A nephew’s impression forever stamped on a beloved aunt and uncle.

From the very beginning of his life, Connor was one of those kids who just lit up a room. He was mischievous, yet with his curly blonde hair, chubby cheeks, and twinkling green eyes, he looked like a cherub on a Christmas card. He had the perfect timing of a natural comic, and apparently, it was his overarching life goal to make people laugh. He almost always achieved this goal.

Tom and I were so very blessed to be part of Connor’s short life.

Yet, for half his life, Tom and I felt a layer of deep heartache all day long, it hit within seconds of awakening in the morning and lasted all day, no matter what we were doing, because Connor was fighting a wicked monster. One that doesn’t play fair, one that did not care that he was cute and hilarious and funny, and oh so very vulnerable and loved. This heartache was a mix of anger, sadness, fear, dread, anguish and occasionally, a mustard seed size bit of hope. Half of it was for Connor and his suffering, for his bravery and resilience and good cheer in the face of that suffering.  But the other half was for his family, especially his daddy and mommy, my little brother and his wife, Tait and Joy.

Suffering is hard, by its very definition. It may be a thousand times more wrenching to be unable to lessen the suffering of those you love. For close, extended family, like aunts and uncles, watching a niece or nephew battle cancer is especially compounded. Your heart is shattered for the child. Your heart is shattered for the siblings, whose daily life has turned chaotic and frightening. Your heart is shattered for the parents—your brother or sister, knowing they are deep into a nightmare of walking their child through a nightmare. You know they adore their child, but also, like all parents, were committed from his first breath to protect him. And they cannot. This is torture on multiple levels.

You think…if only I could take this completely off your shoulders and from your mind and heart, even for a day, and instead, to only be able to bring a meal, write a blog, or sit with Connor for an afternoon. It’s a double dose of suffering—someone you love is fighting for someone they love. You feel, as an aunt or uncle, twice as powerless as you want to be.

This is not to say an uncle or aunt has it harder. We certainly do not. We just have a different kind of hard. I wish we could’ve done more than just walk with you through that nightmare. As your big sister, I wanted so badly to fix it for you. And I could not.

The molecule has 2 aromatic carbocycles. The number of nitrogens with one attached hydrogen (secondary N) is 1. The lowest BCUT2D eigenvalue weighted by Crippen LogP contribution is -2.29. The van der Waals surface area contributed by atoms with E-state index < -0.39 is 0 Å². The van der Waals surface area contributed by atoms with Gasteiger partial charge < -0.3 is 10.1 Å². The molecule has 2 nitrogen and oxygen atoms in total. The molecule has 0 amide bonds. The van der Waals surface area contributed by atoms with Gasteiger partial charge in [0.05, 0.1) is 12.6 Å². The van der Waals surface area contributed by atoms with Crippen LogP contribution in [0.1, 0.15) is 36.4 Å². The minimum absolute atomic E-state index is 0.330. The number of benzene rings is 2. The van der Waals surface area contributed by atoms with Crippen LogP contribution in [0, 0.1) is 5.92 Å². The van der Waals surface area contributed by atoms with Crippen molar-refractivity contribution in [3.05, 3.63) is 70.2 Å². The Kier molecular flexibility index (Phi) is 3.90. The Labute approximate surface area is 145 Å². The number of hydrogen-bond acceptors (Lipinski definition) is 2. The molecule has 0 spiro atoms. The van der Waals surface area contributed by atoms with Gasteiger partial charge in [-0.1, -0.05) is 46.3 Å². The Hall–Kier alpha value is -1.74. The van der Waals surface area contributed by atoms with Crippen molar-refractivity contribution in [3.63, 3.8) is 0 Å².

Perhaps all we can do is ‘fix’ a nightmare coming for another child, his parents, his siblings, cousins, friends… and his aunts and uncles.

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Did You Know

Building awareness of childhood cancer is critical to funding and finding a cure. To help, please consider sharing teamconnor.org on your Facebook.

Today, 46 children will be diagnosed with cancer.  Seven will lose their battle.

Did you know September is National Childhood Cancer Awareness Month!

Every day in America, approximately 46 children are diagnosed with cancer.

Childhood cancer does not discriminate, sparing no ethnic group, socio-economic class, or geographic region.

Rhabdomyosarcoma is the most common soft tissue sarcoma in children, accounting for about 3% of childhood cancers.

On average, 1 in every 4 elementary schools has a child with cancer.

About one-third of childhood cancers are leukemias.

Childhood cancer survival rates in the United States have increased from less than 20% in the 1960s to almost 80% today.

Cancer kills more children each year than Asthma, Cystic Fibrosis, Diabetes, and Pediatric AIDS combined.

Childhood cancer is not one disease entity, but rather a spectrum of different malignancies. Cancers found in children are biologically different from those seen in adults.

1 in 300 children will develop cancer before age 20.

Neuroblastoma is the most common extra cranial solid tumor cancer in children.

Today, up to 75% of the children with cancer can be cured, yet, some forms of childhood cancers have proven so resistant to treatment that, in spite of research, a cure is illusive.

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